A golden age for LNG?

As Europe races to secure new energy sources, EIC Energy Consultant Gustavo Berlie looks at the region’s LNG expansion plans

In 2022, following the Russian invasion of Ukraine, energy flows and trade shifted dramatically.

Faced with uncertainties over its energy supply, the EU announced its REPowerEU scheme, which involves a progressive reduction in Russian pipeline gas supplies, a new round of investments in regasification capacity and the intention to cut more than half of natural gas demand by 2030. It also accelerated its plans for energy efficiency, doubled down on renewable power, and turned to global markets for gas – particularly the US.

Europe goes large on LNG

Since the start of 2022, several governments and companies within the EU have disclosed plans to add an estimated 110Bcm of new liquefied natural gas (LNG) import capacity, including more than 20 projects based on floating storage regasification units (FSRUs). According to data from EICDataStream, Germany, Italy, and Spain account for the highest share of under-construction capacity.

LNG imports to the region jumped by nearly 60% last year and overtook pipeline gas to become the new primary gas source. However, Europe did secure that extra supply at sky-high prices, and sometimes at the expense of poorer countries; Pakistan and Bangladesh, for example, suffered power cuts last year after having to slash their LNG imports when European demand inflated prices.

LNG supply chain under pressure

The rapid movement of European countries to install LNG infrastructure has put pressure on the sector’s supply chain, and the high demand for new regasification installations has resulted in international competition for both available and newbuild FSRUs. With construction yards in south-east Asia working at maximum capacity, the CAPEX for new projects in the LNG sector is likely to surge in the near future. In terms of supply and demand, the market is expected to remain tight and exposed to shocks. In the short term, more investment in supply is needed to meet the demand.

High demand for new regasification installations has resulted in international competition for both available and newbuild FSRUs

Terminal convertibility is key to a climate-neutral future

Over the medium to long term, the range of uncertainty widens. Despite pledged carbon targets, the signing of several long-term gas deals in recent months risks jeopardising Europe’s energy transition. One of the main concerns is that planned capacity will not be needed in future, as the demand for LNG is expected to grow at a different pace than facilities are expected to be built. As a result, these new LNG terminals could become stranded assets if they are not converted to handle low-carbon gases.

LNG will continue to play a critical role in meeting Europe’s energy needs. However, to meet longer-term decarbonisation targets, the industry must reinvest its profits to make these new renewable projects commercially viable, rather than counting on gas to meet our energy needs.

Germany’s quest for energy security

Germany was particularly affected by the energy crisis. In fact, in 2021, the country had no infrastructure for the direct import of LNG and depended solely on pipelines, with almost 55% of its gas imports coming from Russia, 30% from Norway and 13% from the Netherlands.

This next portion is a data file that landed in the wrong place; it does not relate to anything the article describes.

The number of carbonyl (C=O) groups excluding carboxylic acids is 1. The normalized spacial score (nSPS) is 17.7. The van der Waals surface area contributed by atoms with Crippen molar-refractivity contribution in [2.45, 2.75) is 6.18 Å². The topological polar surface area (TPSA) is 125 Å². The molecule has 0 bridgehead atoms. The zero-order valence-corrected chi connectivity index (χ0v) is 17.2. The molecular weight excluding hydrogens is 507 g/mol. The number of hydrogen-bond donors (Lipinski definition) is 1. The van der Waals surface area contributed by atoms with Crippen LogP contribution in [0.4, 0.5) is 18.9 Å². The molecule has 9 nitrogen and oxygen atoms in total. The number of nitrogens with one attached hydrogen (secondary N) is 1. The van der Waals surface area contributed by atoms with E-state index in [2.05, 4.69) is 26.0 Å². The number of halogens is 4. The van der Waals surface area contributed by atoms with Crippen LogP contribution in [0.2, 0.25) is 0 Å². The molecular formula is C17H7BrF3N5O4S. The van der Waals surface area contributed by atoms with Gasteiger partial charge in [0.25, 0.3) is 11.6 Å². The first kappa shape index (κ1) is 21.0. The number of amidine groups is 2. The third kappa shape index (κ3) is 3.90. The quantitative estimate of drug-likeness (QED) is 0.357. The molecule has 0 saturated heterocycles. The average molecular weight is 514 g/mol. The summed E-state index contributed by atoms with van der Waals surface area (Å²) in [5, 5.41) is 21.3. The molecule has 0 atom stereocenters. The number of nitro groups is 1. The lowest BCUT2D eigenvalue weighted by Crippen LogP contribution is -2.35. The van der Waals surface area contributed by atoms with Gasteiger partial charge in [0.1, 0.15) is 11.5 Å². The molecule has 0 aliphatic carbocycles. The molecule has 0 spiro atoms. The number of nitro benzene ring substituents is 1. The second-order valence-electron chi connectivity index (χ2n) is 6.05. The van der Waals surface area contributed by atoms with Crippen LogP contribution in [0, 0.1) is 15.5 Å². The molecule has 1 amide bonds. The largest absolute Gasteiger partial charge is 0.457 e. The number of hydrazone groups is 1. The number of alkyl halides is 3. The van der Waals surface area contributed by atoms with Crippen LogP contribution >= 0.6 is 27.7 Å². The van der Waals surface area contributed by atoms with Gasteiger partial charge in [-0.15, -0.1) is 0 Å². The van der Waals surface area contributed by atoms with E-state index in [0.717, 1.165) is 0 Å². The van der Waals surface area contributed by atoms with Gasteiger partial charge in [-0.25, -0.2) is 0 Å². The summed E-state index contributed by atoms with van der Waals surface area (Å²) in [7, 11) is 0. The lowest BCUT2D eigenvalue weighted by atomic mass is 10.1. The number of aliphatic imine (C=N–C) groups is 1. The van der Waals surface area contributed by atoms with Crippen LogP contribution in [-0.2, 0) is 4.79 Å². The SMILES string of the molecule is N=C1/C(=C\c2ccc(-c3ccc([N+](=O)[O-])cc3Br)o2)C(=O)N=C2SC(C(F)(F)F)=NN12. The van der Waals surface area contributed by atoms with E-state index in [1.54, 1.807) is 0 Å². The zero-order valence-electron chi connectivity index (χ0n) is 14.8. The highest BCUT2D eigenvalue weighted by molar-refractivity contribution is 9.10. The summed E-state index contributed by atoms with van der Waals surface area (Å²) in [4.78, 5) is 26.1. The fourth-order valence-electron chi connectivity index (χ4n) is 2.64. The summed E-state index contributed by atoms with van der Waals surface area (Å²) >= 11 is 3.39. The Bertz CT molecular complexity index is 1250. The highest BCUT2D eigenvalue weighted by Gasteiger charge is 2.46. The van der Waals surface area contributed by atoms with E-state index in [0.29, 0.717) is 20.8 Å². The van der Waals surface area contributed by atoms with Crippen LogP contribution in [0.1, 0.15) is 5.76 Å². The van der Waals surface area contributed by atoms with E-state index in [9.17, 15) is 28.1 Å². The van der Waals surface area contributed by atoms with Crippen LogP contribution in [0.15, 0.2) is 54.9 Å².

As the situation in Ukraine escalated, the nation decided to suspend the commissioning of Nord Stream 2, a 1,290km pipeline that crosses the Baltic Sea from Russia to Germany, and invested for the first time in LNG regasification terminals as part of a package of measures designed to help reduce its dependence on gas imports.

This approach to reducing gas imports from Russia worked, with Norway taking over as the number one supplier – it now accounts for 33% of the total volume of gas imported by Germany. Russia, which contributed the majority of German gas imports in 2021, cut its deliveries via Nord Stream 1 successively by 60%, then 80%, with the flows falling to zero at the start of September. As of the end of 2022, Russia had been responsible for only 22% of total gas contributions to Germany that year.

Germany’s LNG revolution

To meet LNG development timelines, the German government had to create a favourable regulatory landscape and therefore introduced the LNG Acceleration Act in June 2022.

The Act allows the licensing authorities, under certain conditions, to temporarily waive certain procedural requirements, especially in the area of environmental impact assessment. The urgency required to pass the bill was unprecedented: the traditionally bureaucratic German licensing process usually takes years to approve new energy projects – it can take up to seven years to gain permission and build a wind turbine – yet the construction of an LNG terminal was achievable in a mere four months.


FSRUs fast-track LNG

Germany’s accelerated LNG strategy has resulted in two terminals already being operational at the start of 2023: Lubmin LNG Terminal, an FSRU that will supply gas into Germany’s long-distance EUGAL and NEL transmission network (a second FSRU will be deployed at the terminal by the end of 2023), and the first phase of the Brunsbüttel LNG Terminal, another FSRU located in the greater industrial and economic zone of Hamburg.

Regarding planned projects, Stade LNG Terminal and Wilhelmshaven LNG Import Terminal are set to start up in 2023, and the second phase of Brunsbüttel is expected to commence operations in 2026. The quick launch of both these projects is primarily due to the leasing of an FSRU vessel. Both Lubmin and Brunsbüttel will be followed by a permanent onshore terminal.

By Gustavo Berlie, Energy Consultant, EIC South America

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